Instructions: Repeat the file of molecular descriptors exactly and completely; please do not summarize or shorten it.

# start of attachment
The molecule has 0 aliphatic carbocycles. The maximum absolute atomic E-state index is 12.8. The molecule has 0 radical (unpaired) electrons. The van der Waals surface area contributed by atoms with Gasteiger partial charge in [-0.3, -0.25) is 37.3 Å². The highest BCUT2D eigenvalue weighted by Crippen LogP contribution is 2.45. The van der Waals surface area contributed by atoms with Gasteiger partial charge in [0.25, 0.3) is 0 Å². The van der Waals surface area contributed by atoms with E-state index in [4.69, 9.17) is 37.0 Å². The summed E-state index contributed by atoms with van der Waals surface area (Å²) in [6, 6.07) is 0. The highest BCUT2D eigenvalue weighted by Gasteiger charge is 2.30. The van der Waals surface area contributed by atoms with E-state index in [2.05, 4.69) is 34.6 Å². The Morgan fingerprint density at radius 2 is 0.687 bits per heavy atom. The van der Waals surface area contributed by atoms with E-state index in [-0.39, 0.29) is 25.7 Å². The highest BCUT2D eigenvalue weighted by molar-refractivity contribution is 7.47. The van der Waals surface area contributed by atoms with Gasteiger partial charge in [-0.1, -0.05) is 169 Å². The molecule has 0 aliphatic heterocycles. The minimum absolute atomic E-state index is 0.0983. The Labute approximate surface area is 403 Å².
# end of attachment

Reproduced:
The molecule has 0 aliphatic carbocycles. The maximum absolute atomic E-state index is 12.8. The molecule has 0 radical (unpaired) electrons. The van der Waals surface area contributed by atoms with Gasteiger partial charge in [-0.3, -0.25) is 37.3 Å². The highest BCUT2D eigenvalue weighted by Crippen LogP contribution is 2.45. The van der Waals surface area contributed by atoms with Gasteiger partial charge in [0.25, 0.3) is 0 Å². The van der Waals surface area contributed by atoms with E-state index in [4.69, 9.17) is 37.0 Å². The summed E-state index contributed by atoms with van der Waals surface area (Å²) in [6, 6.07) is 0. The highest BCUT2D eigenvalue weighted by Gasteiger charge is 2.30. The van der Waals surface area contributed by atoms with E-state index in [2.05, 4.69) is 34.6 Å². The Morgan fingerprint density at radius 2 is 0.687 bits per heavy atom. The van der Waals surface area contributed by atoms with E-state index in [-0.39, 0.29) is 25.7 Å². The highest BCUT2D eigenvalue weighted by molar-refractivity contribution is 7.47. The van der Waals surface area contributed by atoms with Gasteiger partial charge in [-0.1, -0.05) is 169 Å². The molecule has 0 aliphatic heterocycles. The minimum absolute atomic E-state index is 0.0983. The Labute approximate surface area is 403 Å².